Self-Acceptance: More Substance than Self-Esteem
Feel emotionally strong through the good time and the bad.
Posted November 10, 2010
Don't confuse self-acceptance with self-esteem, which many would place at the top of their list of ingredients for emotional health. As I explained in my blog How Self-Esteem Can Get Us Down, self-esteem usually results from people's efforts to bolster their image of themselves through accomplishments and achievements. And there's nothing wrong with that, to a point. But when things don't go as planned (and the stress of today's economy has derailed many people's career and life goals), self-esteem takes a hit from which it can be difficult to recover.
In contrast, self-acceptance does not rely on achievements and accolades to build us up. A positive outlook on who you really are inside is essential to feeling good about yourself, no matter what is going on outside. Unfortunately, you cannot just will self-acceptance to happen. It has to grow. Psychologist Christopher Germer explains in his book the mindful path to self-compassion that the development of self-acceptance occurs in five stages.
Stage 1: Aversion
People instinctively respond to uncomfortable feelings with resistance, avoidance, or rumination (repetitively reviewing a problem to solve it).
Germer illustrated this with the story of a mother, Brenda, whose 9-year-old son died. She became so overwhelmed with her grief that she generally stayed in bed. When she did go out, she would observe people in a detached way-feeling like a foreigner.
Stage 2: Curiosity
When aversion doesn't work, people become curious about their problem. They want to learn more about it; even though they feel anxious.
To continue Germer's example, Brenda's grief became so overwhelming that she wished she could die. Then she "was seized with terror." She questioned what would happen to her surviving daughter and realized that she had to choose between giving in to her emotions and finding a way through.
Psychologist Todd Kashdan explored curiosity in depth in his book, Curious?. He explains that when people are curious about their problems, their anxiety about those problems decreases. Also, some people are generally more curious than others. While highly curious individuals feel anxious just like anyone else, they show more tolerance for distress while they pursue their interests. Curiosity motivates them to find and integrate meaning from experiences. Thus, highly curious people are oriented toward building a fulfilling life; leading them to thrive and feel a strong sense of well-being.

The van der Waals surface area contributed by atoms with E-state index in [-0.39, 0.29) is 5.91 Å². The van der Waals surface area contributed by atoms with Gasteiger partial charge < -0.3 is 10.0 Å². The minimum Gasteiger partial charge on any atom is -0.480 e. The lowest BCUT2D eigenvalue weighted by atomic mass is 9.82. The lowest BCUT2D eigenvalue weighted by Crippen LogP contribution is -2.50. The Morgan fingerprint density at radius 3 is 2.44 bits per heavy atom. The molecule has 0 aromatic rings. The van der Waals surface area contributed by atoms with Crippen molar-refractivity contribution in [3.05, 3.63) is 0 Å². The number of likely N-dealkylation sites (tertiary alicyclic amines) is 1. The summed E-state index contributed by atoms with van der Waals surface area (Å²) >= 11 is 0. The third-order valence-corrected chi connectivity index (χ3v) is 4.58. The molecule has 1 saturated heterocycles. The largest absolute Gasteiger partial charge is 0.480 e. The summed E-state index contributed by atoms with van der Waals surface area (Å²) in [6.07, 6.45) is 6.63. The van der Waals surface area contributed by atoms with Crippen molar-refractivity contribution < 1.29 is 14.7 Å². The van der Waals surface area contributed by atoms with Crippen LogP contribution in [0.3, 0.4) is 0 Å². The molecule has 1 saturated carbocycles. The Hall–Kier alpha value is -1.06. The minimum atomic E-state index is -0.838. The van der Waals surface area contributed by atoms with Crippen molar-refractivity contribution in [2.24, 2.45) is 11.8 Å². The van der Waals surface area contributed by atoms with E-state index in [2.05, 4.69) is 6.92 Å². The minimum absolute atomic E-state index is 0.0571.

Stage 3: Tolerance
People in this stage endure their pain while still wishing it would disappear.
Once Brenda decided that she needed to live for the sake of her daughter, she found a way to tolerate her grief enough to function as a mother.
Stage 4: Allowing
As people's resistance erodes, they begin to allow their feelings to come and go. Rather than just acknowledging and tolerating feelings that overpower their defenses, they openly let their feelings flow through them.
With time, Brenda realized that she felt close to her son whenever she felt her grief. She also felt close to him at times when she was grateful for having known him. As she allowed for her different emotions, she was able to have a healthy relationship with (feel love for) her deceased son.
Stage 5: Friendship
People in this stage not only allow for their feelings, but they actually see value in them. It's not that they actively want to feel upset, but they can be grateful for the benefits that their situation and its related emotions bring to their life.
Many years later, Brenda became aware that she was not willing to get in touch with her grief. She realized that she could not fully enjoy the positive moments in life as long as she remained distant from the negative ones. As a result, she began to befriend her grief, allowing her to love fully without the fear of hurting.
It would be wonderful if we could all just start in stage five, but - of course - this is not realistic. We usually need to grow into it. By paying attention to your struggles, you can nurture self-acceptance. And, with self-acceptance, you can feel good about yourself no matter what happens in your life.
Dr. Leslie Becker-Phelps is a clinical psychologist in private practice and is on the medical staff at Somerset Medical Center in Somerville, NJ. She also writes a blog for WebMD (The Art of Relationships) and is the ‘Relationship' expert on WebMD's Relationships and Coping Community.
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